It’s not uncommon for many of us to have thoughts and conversations running inside our heads. It could be your to-do list for the day, a random observation about your surroundings, or it could be your own self-talk.
Self-talk is defined as the dialogue you have going on inside your head. It can be either positive or negative, encouraging, or distressing. If caring for yourself was a road trip, self-talk would be considered your navigation system. And like most people, you probably live with a mixture of both positive and negative self-talk.
The tricky part about negative self-talk is that it can take many forms. Here are four of the most common categories of negative self-talk and how you can combat them:
Type 1: Personalizing
Have you ever had plans get canceled and you automatically think it must be because of you? Or perhaps a coworker brushed you off and you thought it was surely because they must not want to be around you?
Personalizing is a type of negative self-talk where you blame yourself for anything that goes wrong. Whenever a bad situation occurs, it must be because of you.
Type 2: Catastrophizing
There’s something to be said about preparing for the worst. The difference between preparedness and catastrophizing is that you take it a step further. When you catastrophize, you automatically anticipate the worst.
For example, your local coffee shop gives you the wrong latte, and you now believe that the rest of your day is ruined. You expect the worst, and no amount of logic or reason could convince you otherwise.
Type 3: Magnifying
It’s a beautiful Saturday, so you decide to tackle the yard. You weed, prune, and mulch. You rake away any remaining winter leaves and spend the whole day trying to get your yard in shape. Neighbors pass by and compliment you on the amazing work you’ve done. But that evening, all you can think about is how you didn’t get the gutters cleaned out or finish trimming up that one shrub.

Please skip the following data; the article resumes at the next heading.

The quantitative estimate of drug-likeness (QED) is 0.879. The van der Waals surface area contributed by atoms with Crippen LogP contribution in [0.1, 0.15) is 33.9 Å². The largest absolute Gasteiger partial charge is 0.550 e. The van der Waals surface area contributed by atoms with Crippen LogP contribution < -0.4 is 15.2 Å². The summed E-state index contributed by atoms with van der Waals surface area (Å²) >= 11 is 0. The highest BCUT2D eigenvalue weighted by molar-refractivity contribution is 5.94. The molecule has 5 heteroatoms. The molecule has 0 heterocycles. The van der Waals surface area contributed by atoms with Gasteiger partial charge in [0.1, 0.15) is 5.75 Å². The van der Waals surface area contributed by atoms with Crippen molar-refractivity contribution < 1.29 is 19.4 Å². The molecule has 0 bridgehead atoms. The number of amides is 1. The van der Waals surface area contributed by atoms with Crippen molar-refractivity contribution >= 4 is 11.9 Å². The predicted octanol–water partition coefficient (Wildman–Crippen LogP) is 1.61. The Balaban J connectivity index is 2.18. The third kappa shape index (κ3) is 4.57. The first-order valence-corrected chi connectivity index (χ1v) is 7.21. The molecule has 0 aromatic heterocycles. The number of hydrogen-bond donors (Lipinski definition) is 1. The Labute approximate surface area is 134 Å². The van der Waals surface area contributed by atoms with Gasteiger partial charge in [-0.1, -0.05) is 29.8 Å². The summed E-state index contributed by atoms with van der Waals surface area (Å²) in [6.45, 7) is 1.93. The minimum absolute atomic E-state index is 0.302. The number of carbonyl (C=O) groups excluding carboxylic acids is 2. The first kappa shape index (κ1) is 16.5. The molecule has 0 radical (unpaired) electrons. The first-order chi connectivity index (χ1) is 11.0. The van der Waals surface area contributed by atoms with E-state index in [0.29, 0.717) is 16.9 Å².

This is considered magnifying or filtering. It’s when you take a certain situation and remove all the positives. Instead of the beautiful work you accomplished, all you see are undone tasks and your shortcomings.
Type 4: Polarizing
This is when you see things as either black or white, good or bad. There’s no middle ground to process or categorize. You either have to be perfect or you’re a total failure.
Practice Positive Self-Talk Daily
These examples may feel extreme, but negative thoughts can invade your mind in much more subtle ways. The good news is that cultivating positive thinking is possible and relatively simple. It takes practice, but it’s absolutely possible to create new internal dialogue habits.
Here are a few tips to get you going:
- Get moving. Exercise is known to bust stress, curb anxiety, improve your confidence, and boost your mood.
- Surround yourself with positivity. Hanging around other negative people can increase your stress levels and make you feel more agitated – talk about a huge hit on your mental health! So, make sure that the people you surround yourself with are supportive and positive.
- Start practicing. If your thoughts are mostly negative, see how you can put a positive twist on them. For example, promise yourself that for every negative thought, you will respond by thinking two positive ones! Remember to be gentle and kind to yourself – you’re learning a new skill!
Creating new habits takes time. While you won’t transform into an optimist overnight, making small steps each day will soon get you there. Doing so will help to lessen the inner critic and may even help you appreciate the world around you more.
You can start making changes today, one thought at a time.